Hospitals may be the front line in the fight against COVID-19, but some of the troops are receiving less support than others. Rural hospitals have been shut out of some government aid.
The crisis comes from an apparently unintentional hole in the federal stimulus bill, known as the CARES Act. The law created a large fund for small businesses to be able to take out loans to cover increased costs during the pandemic. However, government-funded entities were excluded from applying.
That’s a problem for rural hospitals, which are mostly funded by the government to provide health care to rural communities. That includes more than two-thirds of the state’s rural hospitals, said Tom Henderson, CEO of the Texas Organization of Rural and Community Hospitals.
“These hospitals are going to be out of hundreds of millions of dollars statewide,” Henderson said. “Rural and community hospitals in Texas were already hurting before this. We don’t think it was intentional to carve us out legislatively. I imagine that it was just the result of rushed work trying to get help out to people.”
The state of Texas’ rural hospitals was already quite dire thanks to the high rate of the uninsured people who live here, especially in rural communities. Since 2010, 26 rural hospitals have had to close in Texas. With the suspension of elective surgeries, which are often the more profitable part of medicine, rural hospitals are seeing even less money roll in to tide them over.
It’s tempting to rate such health care centers lower during the pandemic. After all, more than thirty counties in the state, mostly rural ones, do not have a single confirmed case of coronavirus yet. However, outbreaks in other rural parts of the country show that massive spikes in the infection rates can occur outside of cities, and there is some indication Texas is heading that way as well. Combined with the fact that rural hospitals often have far fewer resources such as ventilators, and they can be quickly overwhelmed.
“There are a lot of counties that haven’t seen any cases, but we are starting to see surges in places like Dumas and El Campo,” said Henderson. “Hospitals have ground to a halt as they test everyone who comes in. There’s a misconception that because of the low population density that rural areas aren’t as much of a concern. That’s just false. These are tight-knit communities. They check on each other, hug on each other. They also see a lot of migratory traffic from people on the highways. I think it’s a grave mistake to not look here.”
In places such as the Rio Grande Valley, home to hundreds of small, poor communities, the lack of aid to community health centers is likely to hit very hard should outbreaks of any size happen. Michelle Serrano, communications strategist for the RGV Equal Voice Network, said that these government-funded centers are often the only health care around.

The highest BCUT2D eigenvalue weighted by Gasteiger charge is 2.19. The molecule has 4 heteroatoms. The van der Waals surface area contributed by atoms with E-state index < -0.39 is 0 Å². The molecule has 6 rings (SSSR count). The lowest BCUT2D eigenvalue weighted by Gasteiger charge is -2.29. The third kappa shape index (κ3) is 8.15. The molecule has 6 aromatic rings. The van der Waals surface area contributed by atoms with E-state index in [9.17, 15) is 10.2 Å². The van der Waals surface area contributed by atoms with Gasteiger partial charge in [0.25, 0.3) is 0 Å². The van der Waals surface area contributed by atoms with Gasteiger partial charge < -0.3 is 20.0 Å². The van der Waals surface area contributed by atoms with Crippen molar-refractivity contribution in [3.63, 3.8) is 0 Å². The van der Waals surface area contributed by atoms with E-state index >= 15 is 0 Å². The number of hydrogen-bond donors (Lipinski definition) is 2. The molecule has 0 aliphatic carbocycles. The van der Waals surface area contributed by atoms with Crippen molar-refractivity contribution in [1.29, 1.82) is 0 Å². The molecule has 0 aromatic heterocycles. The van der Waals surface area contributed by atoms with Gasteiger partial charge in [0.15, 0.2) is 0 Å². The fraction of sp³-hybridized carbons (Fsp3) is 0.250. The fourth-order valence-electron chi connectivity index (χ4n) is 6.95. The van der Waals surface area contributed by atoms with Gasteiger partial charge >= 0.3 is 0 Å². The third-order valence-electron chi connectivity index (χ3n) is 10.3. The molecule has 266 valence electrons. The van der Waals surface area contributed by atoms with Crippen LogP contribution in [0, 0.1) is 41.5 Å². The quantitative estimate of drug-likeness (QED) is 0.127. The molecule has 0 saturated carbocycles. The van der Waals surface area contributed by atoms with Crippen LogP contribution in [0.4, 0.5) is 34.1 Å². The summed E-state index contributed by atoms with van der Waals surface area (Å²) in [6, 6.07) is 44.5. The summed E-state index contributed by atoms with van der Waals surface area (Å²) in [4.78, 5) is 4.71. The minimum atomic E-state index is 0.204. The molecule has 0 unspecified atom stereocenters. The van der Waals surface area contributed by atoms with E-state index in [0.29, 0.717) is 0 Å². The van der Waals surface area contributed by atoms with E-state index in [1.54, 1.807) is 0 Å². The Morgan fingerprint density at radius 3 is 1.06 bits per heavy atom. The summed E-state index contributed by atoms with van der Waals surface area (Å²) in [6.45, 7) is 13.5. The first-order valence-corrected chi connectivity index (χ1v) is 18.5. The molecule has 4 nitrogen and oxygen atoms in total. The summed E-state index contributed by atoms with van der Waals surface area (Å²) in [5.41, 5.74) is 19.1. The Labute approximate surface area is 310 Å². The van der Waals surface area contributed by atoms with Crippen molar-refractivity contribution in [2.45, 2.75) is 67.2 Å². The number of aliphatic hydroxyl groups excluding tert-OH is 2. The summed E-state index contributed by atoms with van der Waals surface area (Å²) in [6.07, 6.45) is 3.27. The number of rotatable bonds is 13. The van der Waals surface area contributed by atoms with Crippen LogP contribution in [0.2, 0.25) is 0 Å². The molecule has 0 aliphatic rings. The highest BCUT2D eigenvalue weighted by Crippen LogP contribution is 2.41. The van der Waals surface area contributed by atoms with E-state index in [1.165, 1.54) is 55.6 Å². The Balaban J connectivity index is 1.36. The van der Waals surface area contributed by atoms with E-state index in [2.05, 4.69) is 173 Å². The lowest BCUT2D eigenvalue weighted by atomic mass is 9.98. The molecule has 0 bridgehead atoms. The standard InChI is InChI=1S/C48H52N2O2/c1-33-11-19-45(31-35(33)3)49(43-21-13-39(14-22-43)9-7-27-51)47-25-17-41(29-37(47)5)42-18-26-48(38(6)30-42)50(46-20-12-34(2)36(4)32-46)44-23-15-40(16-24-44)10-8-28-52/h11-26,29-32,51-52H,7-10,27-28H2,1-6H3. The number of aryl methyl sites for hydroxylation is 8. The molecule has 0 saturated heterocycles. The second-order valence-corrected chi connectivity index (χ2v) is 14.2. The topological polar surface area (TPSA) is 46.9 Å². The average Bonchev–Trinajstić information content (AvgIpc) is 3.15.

“There are limited health care resources in the RGV, particularly secondary health care,” she told us earlier this month. “It’s a perfect storm of a health care crisis when something like a pandemic hits, and this affects all age demographics. Most of this population is served by community clinics, and they’ve been closing down because they can’t get access to proper preventative protection equipment.”
The CARES Act did provide $100 billion to hospitals specifically, and that did include rural and community health centers. However, unlike city hospitals, these tend to operate on much more narrow margins. Over 40 percent of them actually run at a loss.
Rural hospitals are also suffering under some rule changes that have been implemented during the Trump Administration.
In November, the administration proposed new Medicaid fiscal accountability rules that would limit the amount of federal dollars that would go to hospitals from Medicaid. The Texas Hospital Association estimates that this will cost the state $11 billion.
Henderson hopes that new rounds of funding will fill in the gaps that were left by the CARES Act. Already, members of congress from both parties are scrambling to find a way to fix the oversight.
Gov. Greg Abbott specifically pleaded the case of rural hospitals in a letter to President Donald Trump asking for more disaster assistance.
“There are … many rural Texans with limited health care options who are already affected by COVID-19,” said Abbott. “For example, Shackelford County was forced to close their one medical clinic due to a lack of PPE (personal protective equipment). This could continue to occur in areas of the state with limited medical care resources as COVID-19 spreads to those communities. Texas state agencies alone have far exceeded the $5 million allowed through the emergency declaration.”
One specific thing Henderson wants the federal government to change is in Medicare funding for hospitals. Currently, aid in this area is being structured as a loan that must be repaid. Henderson said that it would be better if those loans were simply forgiven.
“We’re looking forward to the next round of bills, and there is significant congressional interest in addressing us,” he said.